Whitestone Gallery is proud to announce the 11th Chozaemon Ohi will have the first solo exhibition, “Transend” at Whitestone Gallery Taipei. Toshio Ohi was born in Kanazawa, Japan in 1958. He was born as the eldest son of the 10th Chozaemon Ohi. Toshio Ohi not only inherited the skill and the culture of the Ohi family that has passed on for centuries but also received a master’s degree from Boston University. As the successor of Ohi ware, he was influenced by the culture of both East and West. While handing over the tradition, he always sought for new breakthrough and developed his unique artistic style by using the conventional pottery skill and stucco.
“Ohi ware” originated in the early Edo period, when the 5th lord Tsunanori Maeda of the Kaga Domain, which yielded one million koku of rice annually, invited Senso (Sositsu Sen, the 4th head of the Urasenke school of tea) from Kyoto to Kanazawa as the magistrate of tea ceremony. Potter Chozaemon Haji, who was the top apprentice of the fourth Raku master Ichinyu, accompanied Senso to Kanazawa. He found clay suitable for Raku pottery around the place where Ohi-cho in Kanazawa City is located now, and started producing ceramics such as tea bowls, which were later called “Ohi ware”. Under the generous protection of the Kaga Domain, Ohi ware developed over 350 years. It is still appreciated as a rare tea vessel in the world of tea ceramics.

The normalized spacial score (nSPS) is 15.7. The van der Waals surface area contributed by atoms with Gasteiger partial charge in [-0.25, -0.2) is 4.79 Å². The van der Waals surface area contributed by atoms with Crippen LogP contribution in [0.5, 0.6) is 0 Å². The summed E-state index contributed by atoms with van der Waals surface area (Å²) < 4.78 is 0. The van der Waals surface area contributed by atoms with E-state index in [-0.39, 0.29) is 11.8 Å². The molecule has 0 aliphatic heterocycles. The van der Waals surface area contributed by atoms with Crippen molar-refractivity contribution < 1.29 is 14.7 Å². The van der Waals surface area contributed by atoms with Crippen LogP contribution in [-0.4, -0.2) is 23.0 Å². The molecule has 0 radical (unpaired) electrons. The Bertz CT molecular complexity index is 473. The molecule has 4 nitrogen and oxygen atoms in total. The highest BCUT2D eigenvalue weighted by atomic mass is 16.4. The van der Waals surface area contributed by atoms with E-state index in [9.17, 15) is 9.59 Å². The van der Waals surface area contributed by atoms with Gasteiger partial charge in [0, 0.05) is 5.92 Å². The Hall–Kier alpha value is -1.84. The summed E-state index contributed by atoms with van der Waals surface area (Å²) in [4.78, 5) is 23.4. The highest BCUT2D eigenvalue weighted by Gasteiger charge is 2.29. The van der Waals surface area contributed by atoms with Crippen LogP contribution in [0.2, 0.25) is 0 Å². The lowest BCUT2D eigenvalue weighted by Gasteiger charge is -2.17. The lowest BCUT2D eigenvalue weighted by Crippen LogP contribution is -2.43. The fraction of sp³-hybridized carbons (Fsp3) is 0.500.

In 2016 Toshio Ohi Succeeded to the title and became the 11th Ohi Chozaemon. While being loyal to the tradition of Ohi ware, he creates ceramics with a modern twist. Besides exhibiting works of pottery, craftsmanship and other genres, he has also pursued wide-ranging activities such as participating in furniture design fair “Milano Salone” in Italy and creating his own brand ‘Si Ji Fang Tu’(means ‘rich soil of 4 seasons’ in Chinese) in China, which imparts a fresh new style to ancient traditions of Jingdezhen and Yixing like ‘porcelain’ and ‘purple sand’ (a type of local colored clay called zisha [purple sand] in Chinese). After the opening of the Hokuriku Bullet train/Shinkansen, he supervised the interior design of Kanazawa Station and the interior and exterior design of tour buses. Thus, not just as heir to the tradition of the Ohi pottery family, but as a contemporary artist, he engages in wide-ranging activities in Japan and internationally. In addition, he gives his energies to planned as well as publicly sponsored exhibitions aimed at expanding the concept of craftmanship, and he puts also his efforts into the fostering of young artists.